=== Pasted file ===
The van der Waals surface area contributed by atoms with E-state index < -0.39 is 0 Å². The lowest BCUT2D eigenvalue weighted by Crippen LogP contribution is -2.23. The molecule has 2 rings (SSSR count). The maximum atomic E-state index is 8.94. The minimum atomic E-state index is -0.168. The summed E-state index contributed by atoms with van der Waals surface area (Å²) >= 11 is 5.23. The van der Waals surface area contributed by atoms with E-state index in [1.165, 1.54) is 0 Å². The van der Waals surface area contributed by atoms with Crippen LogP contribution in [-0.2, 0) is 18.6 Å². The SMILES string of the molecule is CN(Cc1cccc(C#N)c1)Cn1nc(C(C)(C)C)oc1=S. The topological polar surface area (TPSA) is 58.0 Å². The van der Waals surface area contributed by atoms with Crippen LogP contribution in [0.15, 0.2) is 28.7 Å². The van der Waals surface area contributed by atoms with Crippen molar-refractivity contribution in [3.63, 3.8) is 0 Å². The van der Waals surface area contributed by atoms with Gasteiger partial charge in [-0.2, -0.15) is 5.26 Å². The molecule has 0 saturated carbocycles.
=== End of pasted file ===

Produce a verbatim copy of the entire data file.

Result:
The van der Waals surface area contributed by atoms with E-state index < -0.39 is 0 Å². The lowest BCUT2D eigenvalue weighted by Crippen LogP contribution is -2.23. The molecule has 2 rings (SSSR count). The maximum atomic E-state index is 8.94. The minimum atomic E-state index is -0.168. The summed E-state index contributed by atoms with van der Waals surface area (Å²) >= 11 is 5.23. The van der Waals surface area contributed by atoms with E-state index in [1.165, 1.54) is 0 Å². The van der Waals surface area contributed by atoms with Crippen LogP contribution in [-0.2, 0) is 18.6 Å². The SMILES string of the molecule is CN(Cc1cccc(C#N)c1)Cn1nc(C(C)(C)C)oc1=S. The topological polar surface area (TPSA) is 58.0 Å². The van der Waals surface area contributed by atoms with Crippen LogP contribution in [0.15, 0.2) is 28.7 Å². The van der Waals surface area contributed by atoms with Crippen molar-refractivity contribution in [3.63, 3.8) is 0 Å². The van der Waals surface area contributed by atoms with Gasteiger partial charge in [-0.2, -0.15) is 5.26 Å². The molecule has 0 saturated carbocycles.